I’m with you: I certainly wouldn’t retro-walk outside–not even on the sidewalk–but I’m certainly glad to hear that it’s an activity that you can do and that makes you feel good.

    I don’t know if you’ve considered buying walking poles. Walking with poles certainly ups your cardio and it’s both gentler on the joints (I hate to say it, but walking poles are just a tiny bit like canes) while providing an unexpected work-out for the arms. You might want to think about adding walking poles to your recovery arsenal. (BTW, at least in Canada, they cost about $100, though you might be able to find them for less over the Internet.)

    Keep up your excellent recovery!

    Reply
  2. Norma

    I currently live in a huge, sprawling development of cookie-cutter mcmansions with sidewalks; my previous house was on a secondary highway/main road with no sidewalks (so if I wanted to take my kid(s) out for a walk in the stroller, I had to pack it and them in the car and drive somewhere to do it). The main roads that border our neighborhood on either side do not have sidewalks, not even a shoulder; really — and are narrow, winding, and busy, with 35-45 mph speed limits — and I honestly get freaked out when I have to pass pedestrians, joggers and bicyclists on these roads. There’s enough room in each lane for a car/SUV but a commercial dump truck pretty much spills over into either the oncoming lane or the edge of the road and it’s just not a safe place for a human to be. I had to walk about three miles on one of the roads, in mid-morning daylight, recently when I dropped off my car for service and had no other way to get back home… and it was terrifying every time a car was in my vicinity. I get furious that during weekends from April through November, there are road races and bike races on these roads (which remain open to traffic).

    Reply
  3. Sharon

    Not sure what rock I just crawled out from under, but I’ve never heard of retro-walking. Now I know. I think I might be to clumsy to be successful at it.

    We have the same problem with lack of sidewalks. Believe it or not, we’ve actually considered MOVING just to get to a neighborhood that is walkable and bikeable. We have a constantly improving greenway/bike trail system and some areas are getting better sidewalks, but I find those to be mostly near schools. Ours is a neighborhood of older homes and I just don’t see it happening any time soon. So for now, we get in the car and drive just so we can walk. Go figure!

    Reply
  4. Kyra

    We have NO sidewalks, so without someone walking forward to watch out for you, it’d be a very bad idea to try that here! As far as trying it, i’m pretty clumsy going forward, backward would probably be bad. Very bad. :)

    Reply
  5. Caron

    First I want to say that I got my copy of Woman’s Day yesterday and went right for the article on you. Very nice but way too short. I have the same complaint about Weight Watcher’s magazine. They used to do success stories that were so interesting and quite detailed. Then someone at the magazine had the idea to make them short and sweet. I prefer having a lot more detail.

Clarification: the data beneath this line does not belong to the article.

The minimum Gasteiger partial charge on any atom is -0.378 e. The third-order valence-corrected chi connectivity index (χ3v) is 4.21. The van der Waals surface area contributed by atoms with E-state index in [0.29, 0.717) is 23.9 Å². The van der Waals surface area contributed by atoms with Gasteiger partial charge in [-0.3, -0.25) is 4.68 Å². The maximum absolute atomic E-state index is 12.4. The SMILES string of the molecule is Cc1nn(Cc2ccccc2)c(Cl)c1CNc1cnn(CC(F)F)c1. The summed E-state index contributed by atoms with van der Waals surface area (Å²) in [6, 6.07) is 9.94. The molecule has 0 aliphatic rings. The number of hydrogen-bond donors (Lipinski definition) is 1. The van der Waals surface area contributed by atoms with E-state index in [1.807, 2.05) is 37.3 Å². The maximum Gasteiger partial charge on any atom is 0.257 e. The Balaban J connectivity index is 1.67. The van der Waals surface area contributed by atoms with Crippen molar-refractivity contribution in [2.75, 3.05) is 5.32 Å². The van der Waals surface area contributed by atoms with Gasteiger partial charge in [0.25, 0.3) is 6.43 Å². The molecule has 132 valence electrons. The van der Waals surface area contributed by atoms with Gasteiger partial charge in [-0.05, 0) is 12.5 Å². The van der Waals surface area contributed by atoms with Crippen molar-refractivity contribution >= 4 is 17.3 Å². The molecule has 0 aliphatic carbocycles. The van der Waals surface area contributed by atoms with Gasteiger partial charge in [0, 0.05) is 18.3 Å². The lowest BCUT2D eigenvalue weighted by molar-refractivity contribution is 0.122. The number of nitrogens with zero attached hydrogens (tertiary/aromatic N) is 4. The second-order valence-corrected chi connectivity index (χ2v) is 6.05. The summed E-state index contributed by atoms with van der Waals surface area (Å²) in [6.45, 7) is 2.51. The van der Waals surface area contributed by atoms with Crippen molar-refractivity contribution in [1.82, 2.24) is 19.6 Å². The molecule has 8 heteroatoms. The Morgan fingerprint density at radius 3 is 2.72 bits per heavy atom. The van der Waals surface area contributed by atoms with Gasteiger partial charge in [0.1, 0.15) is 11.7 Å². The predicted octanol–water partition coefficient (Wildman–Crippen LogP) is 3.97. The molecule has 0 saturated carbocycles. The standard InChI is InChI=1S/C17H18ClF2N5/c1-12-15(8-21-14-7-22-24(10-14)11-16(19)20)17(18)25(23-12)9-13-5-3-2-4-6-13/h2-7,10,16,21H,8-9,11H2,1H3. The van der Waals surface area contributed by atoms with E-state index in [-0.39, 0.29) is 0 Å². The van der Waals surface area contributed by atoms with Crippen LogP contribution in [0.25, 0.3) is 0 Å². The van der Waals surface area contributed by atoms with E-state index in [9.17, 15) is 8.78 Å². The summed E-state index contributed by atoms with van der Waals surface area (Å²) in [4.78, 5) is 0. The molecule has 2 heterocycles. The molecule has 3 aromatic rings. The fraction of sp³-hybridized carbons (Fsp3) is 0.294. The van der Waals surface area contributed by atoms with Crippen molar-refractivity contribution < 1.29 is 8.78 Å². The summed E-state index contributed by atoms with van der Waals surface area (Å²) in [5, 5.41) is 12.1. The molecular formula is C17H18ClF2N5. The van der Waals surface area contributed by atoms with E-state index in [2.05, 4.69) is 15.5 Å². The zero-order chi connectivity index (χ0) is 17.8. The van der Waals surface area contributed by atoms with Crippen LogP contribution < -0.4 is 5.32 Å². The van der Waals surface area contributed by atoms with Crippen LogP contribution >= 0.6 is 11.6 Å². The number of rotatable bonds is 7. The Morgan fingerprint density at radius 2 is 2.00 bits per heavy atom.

On to retro walking now. I just tried it in my bedroom and it was strange but interesting. I actually like the idea if I can figure out how to accomplish it. We have no sidewalks here but I can walk down the hill to the retirement, condo place and have sidewalks most of the way around. :)

    Reply
  6. Munchberry

    It is called retro walking? Huh.

    I have that feature on my elliptical but I do not use it often because my brain dislikes it. Really.

    We have sidewalks. And then they end and start later. Sort of half assed attempts at it. The kids never use them. They walk right down the center of the road begging to get picked off. Old people use the sidewalks. California – all the neighborhoods I lived in had sidewalks. Florida – only on major streets. Georgia – had em.

    Reply
  7. E. Jane

    I have also not heard of retro walking, but I have done it and not known what I was doing. Our driveway is actually a long, steep hill, and I have often walked backwards it instead of forwards. It always seemed to be easier. Thanks for sharing this info.

    Reply
  8. teresa

    sounds like fun. I like walking backwards. Especially up hills. I’m also really fascinated by how it helped with your brain fog. Makes me wonder…..
    I love all your tips.
    Maybe I’ll start to think of exercise as fun again.

    Reply
  9. Hanlie

    There’s an older gentleman who retro-walks on the Promenade. He has a companion who walks the right way and presumably keeps him from bumping into other people. It looks interesting!

    Sidewalks are disappearing over here too. That is why I’m so pleased with where I live – the Promenade is the best walking space!

    Reply
  10. Jan

    I’ve never heard of retro-walking, but love the term. We have zero sidewalks here, which is a huge bummer. The roads are narrow as well, which doesn’t help. We do live near a school and people walk around the track all the time. That part is a bonus. I haven’t seen anyone “retro-walking” though. :)

    Reply
  11. goodnuff

    I have a hard time walking forward sometimes so backwards could be an issue. In Boulder, and I’m sure other places, there are groups that go out dance walking. If I could get over my dislike of being the center of attention this could be fun.

    Reply